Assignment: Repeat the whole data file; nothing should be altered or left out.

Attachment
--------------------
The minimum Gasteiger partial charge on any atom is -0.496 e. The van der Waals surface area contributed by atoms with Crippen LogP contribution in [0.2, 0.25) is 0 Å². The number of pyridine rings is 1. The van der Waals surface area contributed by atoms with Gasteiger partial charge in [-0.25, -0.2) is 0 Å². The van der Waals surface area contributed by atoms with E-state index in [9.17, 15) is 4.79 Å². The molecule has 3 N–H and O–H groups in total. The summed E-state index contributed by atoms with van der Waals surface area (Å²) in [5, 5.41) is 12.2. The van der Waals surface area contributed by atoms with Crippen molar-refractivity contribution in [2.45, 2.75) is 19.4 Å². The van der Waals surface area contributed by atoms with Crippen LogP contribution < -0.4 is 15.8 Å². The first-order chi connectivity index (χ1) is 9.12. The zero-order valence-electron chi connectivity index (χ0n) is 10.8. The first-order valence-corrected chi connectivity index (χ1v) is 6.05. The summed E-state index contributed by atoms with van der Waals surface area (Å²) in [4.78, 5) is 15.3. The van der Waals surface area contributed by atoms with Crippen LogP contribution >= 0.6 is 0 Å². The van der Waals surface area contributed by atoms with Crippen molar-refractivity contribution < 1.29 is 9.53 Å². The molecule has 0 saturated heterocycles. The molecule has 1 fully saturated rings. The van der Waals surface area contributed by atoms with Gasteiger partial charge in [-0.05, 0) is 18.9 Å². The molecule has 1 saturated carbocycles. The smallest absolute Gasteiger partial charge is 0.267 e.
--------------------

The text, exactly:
The minimum Gasteiger partial charge on any atom is -0.496 e. The van der Waals surface area contributed by atoms with Crippen LogP contribution in [0.2, 0.25) is 0 Å². The number of pyridine rings is 1. The van der Waals surface area contributed by atoms with Gasteiger partial charge in [-0.25, -0.2) is 0 Å². The van der Waals surface area contributed by atoms with E-state index in [9.17, 15) is 4.79 Å². The molecule has 3 N–H and O–H groups in total. The summed E-state index contributed by atoms with van der Waals surface area (Å²) in [5, 5.41) is 12.2. The van der Waals surface area contributed by atoms with Crippen molar-refractivity contribution in [2.45, 2.75) is 19.4 Å². The van der Waals surface area contributed by atoms with Crippen LogP contribution < -0.4 is 15.8 Å². The first-order chi connectivity index (χ1) is 9.12. The zero-order valence-electron chi connectivity index (χ0n) is 10.8. The first-order valence-corrected chi connectivity index (χ1v) is 6.05. The summed E-state index contributed by atoms with van der Waals surface area (Å²) in [4.78, 5) is 15.3. The van der Waals surface area contributed by atoms with Crippen LogP contribution >= 0.6 is 0 Å². The van der Waals surface area contributed by atoms with Crippen molar-refractivity contribution < 1.29 is 9.53 Å². The molecule has 0 saturated heterocycles. The molecule has 1 fully saturated rings. The van der Waals surface area contributed by atoms with Gasteiger partial charge in [-0.05, 0) is 18.9 Å². The molecule has 1 saturated carbocycles. The smallest absolute Gasteiger partial charge is 0.267 e.